O exemplifies /properties/
But surely this must be interpreted as
O exemplifies P1 and P2 . . . and Pn
which is equivalent to
O exemplifies P1 and O exemplifies P2. . . and O exemplifies Pn.
Hall speaks on p. 44 of a "group of predications about a single individual." On p. 42 he equates a "battery of predications" being made of an individual with the object's being "asserted to exemplify them all together." But this identification is debatable, to say the least, for it amounts to identifying a set of sentences with the single sentence which is their conjunction. The point at which I am driving is, in Kantian terms, that the perception of a manifold must not be confused with a manifold of perceptions. Thus, if we leave "and" out of the language of pure perceptions, one could not pure-perceive an object to exemplify a number of properties all together. This conjunctive togetherness would, on Hall's account, have to be grasped through conventional language. The perception proxy
(O is P1 and P2 . . . and Pn)
would have to be interpreted as involving a move from the more basic perception proxies, "O is P1," "O is P2," etc., which do translate pure perceptions, via what logicians call "Conjunction Introduction;" schematically,
p and q

Another apparent consequence of the denial that the logical connectives are present in pure perception would be the restriction of the attributes which could be ascribed to objects in pure perception to what Aristotelian's call the "proper sensibles." It would exclude not only negative and conjunctive attributes, but also disjunctive attributes. Since I think that determinable or generic attributes are a special case of disjunctive attributes, this would mean that no pure perception could be generic. I believe that this consequence would disturb Hall, since I know from personal conversation that at one time (1955) he thought they could.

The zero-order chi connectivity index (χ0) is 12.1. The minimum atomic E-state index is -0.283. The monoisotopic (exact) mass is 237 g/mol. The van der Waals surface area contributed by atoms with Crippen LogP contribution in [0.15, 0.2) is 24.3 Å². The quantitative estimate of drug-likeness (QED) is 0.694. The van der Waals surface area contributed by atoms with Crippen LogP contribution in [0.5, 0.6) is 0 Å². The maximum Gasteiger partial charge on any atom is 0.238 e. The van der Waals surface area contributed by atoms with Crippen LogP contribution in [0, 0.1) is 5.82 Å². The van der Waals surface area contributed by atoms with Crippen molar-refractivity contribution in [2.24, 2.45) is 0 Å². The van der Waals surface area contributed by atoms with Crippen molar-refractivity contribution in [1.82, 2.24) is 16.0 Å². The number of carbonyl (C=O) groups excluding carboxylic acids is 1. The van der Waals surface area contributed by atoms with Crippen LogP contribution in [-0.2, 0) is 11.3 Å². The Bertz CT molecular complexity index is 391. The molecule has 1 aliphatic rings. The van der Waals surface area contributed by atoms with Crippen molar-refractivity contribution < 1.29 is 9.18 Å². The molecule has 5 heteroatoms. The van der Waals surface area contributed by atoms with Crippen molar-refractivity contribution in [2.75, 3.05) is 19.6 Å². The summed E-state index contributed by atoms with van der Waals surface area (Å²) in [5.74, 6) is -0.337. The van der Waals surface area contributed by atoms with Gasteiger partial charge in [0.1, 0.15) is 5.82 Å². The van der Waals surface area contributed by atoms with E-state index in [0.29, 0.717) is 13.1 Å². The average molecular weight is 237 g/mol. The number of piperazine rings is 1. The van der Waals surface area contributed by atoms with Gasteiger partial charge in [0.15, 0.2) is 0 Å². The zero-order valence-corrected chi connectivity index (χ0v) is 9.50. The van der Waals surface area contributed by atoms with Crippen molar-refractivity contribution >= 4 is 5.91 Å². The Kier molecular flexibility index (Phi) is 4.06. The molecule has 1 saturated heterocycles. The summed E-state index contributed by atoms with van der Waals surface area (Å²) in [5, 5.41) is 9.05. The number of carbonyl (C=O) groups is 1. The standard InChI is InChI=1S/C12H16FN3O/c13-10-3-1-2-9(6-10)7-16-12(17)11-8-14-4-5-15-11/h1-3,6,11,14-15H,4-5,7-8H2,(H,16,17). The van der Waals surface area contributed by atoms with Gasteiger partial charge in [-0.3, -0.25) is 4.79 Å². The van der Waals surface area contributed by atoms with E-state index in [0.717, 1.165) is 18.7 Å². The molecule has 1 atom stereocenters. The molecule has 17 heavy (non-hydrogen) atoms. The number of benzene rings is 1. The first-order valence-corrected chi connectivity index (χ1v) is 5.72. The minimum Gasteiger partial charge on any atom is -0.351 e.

That the exclusion of logical connectives from pure perception would also exclude the pure perception of causal attributes, dispositions, and propensities is obvious, but would not disturb Hall, since he would regard all concepts of this kind as involving inductive generalization, and hence as derivative from basic perceptual experience. Thus the fact that we perceive objects as stones, pieces of paper -- classifications which clearly involve reference to causal properties -- would simply highlight the pervasive role played by conventional languag in sophisticated perceptual experience. We have already noted that he emphasizes on many occasions that, although the core of perceptual experience is the innate natural language of pure perception, as soon as the child learns a conventional language, the latter becomes almost seamlessly intertwined with the former. It becomes a second-nature language of perception.

. . . Now that we have this sharp distinction [between natural and conventional language] it is necessary to admit that in everyday situations we frequently have mixtures and cases that are difficult to classify. I remember witnessing a floating pile-driver capsize in the harbor of our yacht club and, while seeing a man scrambling down the scaffolding, suddenly hearing myself exclaim, "Why, it's Ivan Thorp and he can't swim!" Now it would be easy enough to separate this into two parts, one in the natural language of perception, the other in conventional English, and this would be justified. But such a procedure is not wholly fair to the situation. My perceptual identification of the man was in part effected by my uttering of his name; the latter was not just a translation of a recognition of him that had already occurred. Indeed, most of us talk to ourselves most of the time, so that pure perceptions, perceptions devoid of all conventional expressions, are very rare (Hall, p. 33).